TH E CYB ER U N DERGROU N D ECONOMY
the underground economy: priceless
Rob Thomas is a long-time network security professional and founder of Team Cymru. He has written many papers on information security and spoken at numerous conferences worldwide on the topic of Internet security. email@example.com Jerry Martin is an advocate of the complete information assurance process: riskassessment, policy development, solution deployment, and user education. He has worked in several information security positions, including at the U.S. Air Force. firstname.lastname@example.org
is just as seedy and illegal as its physical counterpart. The primary objective of those who operate there is money. The National Cyber Security Alliance published some data a while ago that concisely describes theproblem:
1. Fully 61% of U.S. computers are infected with spyware. 2. Americans say they lost more than US$336 million last year to online fraud. These ﬁgures are largely based on self-reporting, which is often suspect. Given the enormous quantity of data witnessed on numerous Internet Relay Chat (IRC) channels, both numbers may be underreported. Given these staggering numbers, one might well askwhat is being done to address this criminal activity. Lamentably, the answer is, “Not much.” The popular school of thought is that ﬁnding and prosecuting these perpetrators of ﬁnancial fraud and outright theft is too costly, too resource-intensive, and just too hard. This article will expose the infrastructure the miscreants have established; the open arrogance the buyers, sellers, traders, andcashiers exhibit; the activities and alliances in which the underground denizens are involved; the method by which they receive their ill-gotten goods; the blatant manner in which they advertise; and the personal data that is harvested every single hour of every day of the year. Numerous snippets of captured IRC chatter will illustrate the points raised, although the nicknames and the informationharvested are obfuscated. The miscreants can make a handsome living through these activities. Even those without great skills can barter their way into large quantities of money they would never earn in the physical world. It is important to note that these miscreants are located all over the globe, and thus they may be earning well above the average income for their areas.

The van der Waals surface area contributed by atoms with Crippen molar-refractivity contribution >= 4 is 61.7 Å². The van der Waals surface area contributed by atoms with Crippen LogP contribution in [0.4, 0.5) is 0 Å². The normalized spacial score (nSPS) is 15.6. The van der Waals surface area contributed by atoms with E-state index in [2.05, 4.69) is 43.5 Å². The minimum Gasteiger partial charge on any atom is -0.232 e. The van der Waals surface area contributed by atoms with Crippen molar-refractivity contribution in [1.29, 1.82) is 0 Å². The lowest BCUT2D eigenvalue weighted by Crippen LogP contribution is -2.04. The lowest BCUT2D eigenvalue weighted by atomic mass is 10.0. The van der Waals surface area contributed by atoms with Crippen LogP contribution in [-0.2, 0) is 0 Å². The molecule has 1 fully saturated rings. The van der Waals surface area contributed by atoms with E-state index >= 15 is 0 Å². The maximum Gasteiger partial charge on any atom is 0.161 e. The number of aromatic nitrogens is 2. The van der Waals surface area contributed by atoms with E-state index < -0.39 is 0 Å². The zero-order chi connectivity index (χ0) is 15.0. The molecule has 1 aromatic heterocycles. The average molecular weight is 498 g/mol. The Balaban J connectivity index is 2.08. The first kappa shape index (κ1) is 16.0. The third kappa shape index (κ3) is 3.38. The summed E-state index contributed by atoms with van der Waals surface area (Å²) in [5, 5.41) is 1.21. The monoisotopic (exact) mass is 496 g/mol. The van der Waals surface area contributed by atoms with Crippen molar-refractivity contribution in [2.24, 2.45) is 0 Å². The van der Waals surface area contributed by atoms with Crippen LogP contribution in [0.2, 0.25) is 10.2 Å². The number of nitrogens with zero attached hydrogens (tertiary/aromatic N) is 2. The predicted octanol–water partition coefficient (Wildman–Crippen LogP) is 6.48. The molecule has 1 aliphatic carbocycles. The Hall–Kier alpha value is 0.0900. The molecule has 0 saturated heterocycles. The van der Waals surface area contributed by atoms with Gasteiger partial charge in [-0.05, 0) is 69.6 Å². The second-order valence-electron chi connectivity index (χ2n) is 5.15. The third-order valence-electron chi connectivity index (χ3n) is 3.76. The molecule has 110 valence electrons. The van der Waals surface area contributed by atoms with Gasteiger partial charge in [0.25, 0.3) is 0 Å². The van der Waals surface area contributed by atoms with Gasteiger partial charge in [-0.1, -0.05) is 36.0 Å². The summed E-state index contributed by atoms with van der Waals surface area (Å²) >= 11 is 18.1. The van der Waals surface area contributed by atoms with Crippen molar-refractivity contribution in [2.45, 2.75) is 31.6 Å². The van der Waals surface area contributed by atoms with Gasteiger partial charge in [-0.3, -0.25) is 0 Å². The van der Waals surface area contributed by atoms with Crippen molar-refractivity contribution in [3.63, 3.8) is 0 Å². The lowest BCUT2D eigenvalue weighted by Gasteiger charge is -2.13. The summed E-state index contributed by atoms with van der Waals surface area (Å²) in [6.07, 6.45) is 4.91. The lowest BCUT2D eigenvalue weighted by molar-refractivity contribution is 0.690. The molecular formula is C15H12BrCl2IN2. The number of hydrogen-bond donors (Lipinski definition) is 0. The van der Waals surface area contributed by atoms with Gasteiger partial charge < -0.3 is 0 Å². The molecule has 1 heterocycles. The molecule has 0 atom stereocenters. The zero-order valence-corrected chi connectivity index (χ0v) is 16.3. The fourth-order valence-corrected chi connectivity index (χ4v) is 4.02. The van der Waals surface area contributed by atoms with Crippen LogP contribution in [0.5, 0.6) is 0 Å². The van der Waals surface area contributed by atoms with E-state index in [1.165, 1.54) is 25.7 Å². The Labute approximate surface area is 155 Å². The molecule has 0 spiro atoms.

EntireIRC networks—networks, not just single servers—are dedicated to the underground economy. There are 35 to 40 particularly active servers, all of which are easy to ﬁnd. Furthermore, IRC isn’t the only Internet vehicle they use. Other conduits include, but are not limited to, HTTP, Instant Messaging, and Peer-to-Peer (P2P).
; LO G I N : D E C E M B E R 2 0 0 6 T H E U N D E R G R O U N D E CO N O MY:P R I C E L E S S 7
Increasingly, many of the miscreants utilize encryption in these services, such as VPNs or SSL. The following table illustrates the number of cards compromised in three months for a single server! Month 2005/10 2005/11 2005/12 Amex 70 51 89 Visa 28942 31932 26492 MasterCard 11820 13218 10662 Discover 1064 1214 1079
The miscreants in the underground economy are typicallyself-policing. Each IRC network will normally have a channel, such as #help or #rippers, dedicated to the reporting of those who are known to conduct fraudulent deals. The operators of these networks will ban the nicknames of those who have a proven history of fraud. This is a form of self-regulation that ensures the sellers and buyers have a “pleasant” experience and attempts to elicit repeatvisits. The miscreants keep meticulous records of those who have defrauded them, and they are quick to share those records with everyone. As with all criminal societies, there is a fair amount of fraudulent dealings and “ripping” (bad business deals). The tale goes something like this: Miscreant advertises a need for roots, which are compromised UNIX systems on which someone has obtained root...
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